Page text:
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Diagonis and Treatment of Brain Tumor

Haung Chen*

Department of Neurology, Juntendo University, Tokyo, Japan

*Corresponding Author:
Haung Chen
Department of Neurology, Juntendo University, Tokyo, Japan
E-mail: [email protected]

Received: 27-Sep-2022, Manuscript No.neuroscience-22-75830; Editor assigned: 29-Sep-2022, Pre QC No. neuroscience-22-75830(PQ); Reviewed: 13-Oct-2022, QCNo. neuroscience-22-75830; Revised: 21-Oct-2022, Manuscript No. neuroscience-22-75830 (R); Published: 28-Oct-2022, DOI: 10.4172/neuroscience.6.5.001

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Description

Taking a medical history and recording medical antecedents and symptoms is frequently the first step in making a diagnosis. Investigations in the clinic and lab will help rule out infections as the source of the symptoms. This stage may involve examinations of the eyes, otolaryngology (or ENT), and electrophysiology. When diagnosing brain tumors, Electroencephalography (EEG) is frequently used. When it comes to diagnosis and treatment, brain tumors are comparable to cancers found elsewhere in the body in terms of their traits and challenges.

However, they produce particular problems that closely match the characteristics of the organ they are in. When compared to tumors in other parts of the body, brain tumors are more difficult to diagnose. Due to the high activity of tumor cells, radioactive tracers are frequently taken up in great quantities in tumors, enabling radioactive imaging of the tumor. The Blood-Brain Barrier (BBB), a membrane that strictly regulates what substances are allowed to pass into the brain, keeps the majority of the brain isolated from the blood. As a result, a lot of tracers that could easily penetrate tumors in other parts of the body would be impossible to penetrate brain tumors until the tumor disrupted the BBB. BBB disruption can be easily seen on an MRI or CT scan; hence it is thought to be the primary cause of this condition. Increased intracranial pressure may manifest clinically as headaches, nausea, or a change in consciousness. In children, changes to the diameter of the skull and enlargement of the fontanelles may also occur due to swelling or obstruction of the Cerebrospinal Fluid (CSF) from the brain. In order to rule out brain tumors, doctors should be alert to more complex symptoms including endocrine dysfunctions.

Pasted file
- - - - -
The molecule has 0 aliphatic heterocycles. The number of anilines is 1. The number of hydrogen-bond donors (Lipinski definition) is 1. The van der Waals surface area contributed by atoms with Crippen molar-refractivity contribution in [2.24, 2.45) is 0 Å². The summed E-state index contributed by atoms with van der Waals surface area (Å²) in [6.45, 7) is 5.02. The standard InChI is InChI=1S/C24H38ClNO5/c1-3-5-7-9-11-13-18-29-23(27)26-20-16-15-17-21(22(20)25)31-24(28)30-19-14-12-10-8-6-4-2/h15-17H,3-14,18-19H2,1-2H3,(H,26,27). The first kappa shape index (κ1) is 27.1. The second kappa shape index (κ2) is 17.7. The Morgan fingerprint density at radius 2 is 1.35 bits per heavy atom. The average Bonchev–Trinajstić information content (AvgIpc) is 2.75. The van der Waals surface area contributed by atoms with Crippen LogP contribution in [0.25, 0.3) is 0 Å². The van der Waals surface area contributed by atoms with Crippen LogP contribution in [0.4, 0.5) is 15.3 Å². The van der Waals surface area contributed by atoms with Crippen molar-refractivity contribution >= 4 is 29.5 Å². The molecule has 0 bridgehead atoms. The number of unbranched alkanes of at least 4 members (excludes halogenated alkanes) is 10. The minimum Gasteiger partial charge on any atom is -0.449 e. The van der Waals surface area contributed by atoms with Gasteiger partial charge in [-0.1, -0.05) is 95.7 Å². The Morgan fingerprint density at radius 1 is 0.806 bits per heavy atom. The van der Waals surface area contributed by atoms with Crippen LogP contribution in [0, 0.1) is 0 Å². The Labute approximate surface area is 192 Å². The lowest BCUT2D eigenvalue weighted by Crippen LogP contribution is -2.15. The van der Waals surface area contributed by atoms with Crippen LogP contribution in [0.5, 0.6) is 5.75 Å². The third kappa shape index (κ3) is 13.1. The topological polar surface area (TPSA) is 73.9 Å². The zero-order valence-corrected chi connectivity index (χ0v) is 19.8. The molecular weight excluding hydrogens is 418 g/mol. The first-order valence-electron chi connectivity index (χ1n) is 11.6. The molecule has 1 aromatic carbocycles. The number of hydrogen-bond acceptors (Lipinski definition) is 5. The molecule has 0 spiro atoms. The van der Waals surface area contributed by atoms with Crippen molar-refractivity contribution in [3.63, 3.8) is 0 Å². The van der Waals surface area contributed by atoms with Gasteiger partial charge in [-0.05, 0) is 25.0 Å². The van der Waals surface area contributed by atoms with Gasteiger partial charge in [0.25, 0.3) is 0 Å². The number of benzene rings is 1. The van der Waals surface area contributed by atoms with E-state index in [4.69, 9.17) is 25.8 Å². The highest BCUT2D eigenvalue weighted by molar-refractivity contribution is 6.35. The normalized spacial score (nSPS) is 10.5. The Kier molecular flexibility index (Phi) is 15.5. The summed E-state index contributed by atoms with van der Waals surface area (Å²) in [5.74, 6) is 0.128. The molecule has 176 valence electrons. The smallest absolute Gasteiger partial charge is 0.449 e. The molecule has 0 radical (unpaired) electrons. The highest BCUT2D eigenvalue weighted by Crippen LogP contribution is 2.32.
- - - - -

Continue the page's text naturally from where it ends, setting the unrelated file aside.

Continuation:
A bilateral temporal visual field defect (caused by compression of the optic chiasm) or pupillary enlargement, as well as focal neurologic symptoms such as personality or emotional changes, hemiparesis, hypoesthesia, aphasia, ataxia, visual field impairment, impaired sense of smell, impaired judgement, and memory loss or lack of recognition, may occur either gradually or suddenly. Typically, a medical team evaluates the therapy options and discusses them with the patient and their family. Depending on the nature and location of the tumor, many types of treatment are available and can be combined to increase survival rates.

The most common and ideal course of treatment recommended in medical literature is surgical removal (resection) by a craniotomy. In neurosurgery oncology, less invasive methods are more used. Surgery's primary goal is to eliminate as many tumor cells as possible; total tumor excision is the ideal result, but cytoreduction (also known as "debulking") of the tumor is an acceptable alternative. When the tumor is completely removed from view and subsequent scans reveal no discernible tumor, this procedure is known as a Gross Total Resection (GTR). Sometimes it's impossible to reach the tumor, which makes surgery difficult or impossible. With the exception of a few tumors around the base of the skull, most meningiomas can be effectively removed surgically. The majority of pituitary adenomas can be surgically removed, frequently through the nasal cavity and base of the skull (transnasal, trans-sphenoidal approach). The excision of large pituitary adenomas necessitates a craniotomy (opening of the skull). For situations that cannot be treated surgically, radiotherapy is used, including stereotactic techniques. By marking tumor cells with 5-aminolevulinic acid, which makes them glow, some recent research investigations seek to enhance the surgical excision of brain tumors. The therapeutic standard for malignant tumors includes postoperative chemotherapy and radiation as essential components. Surgery is typically not used to treat multiple metastatic cancers; instead, radiation and chemotherapy are typically used, and the prognosis is generally poor.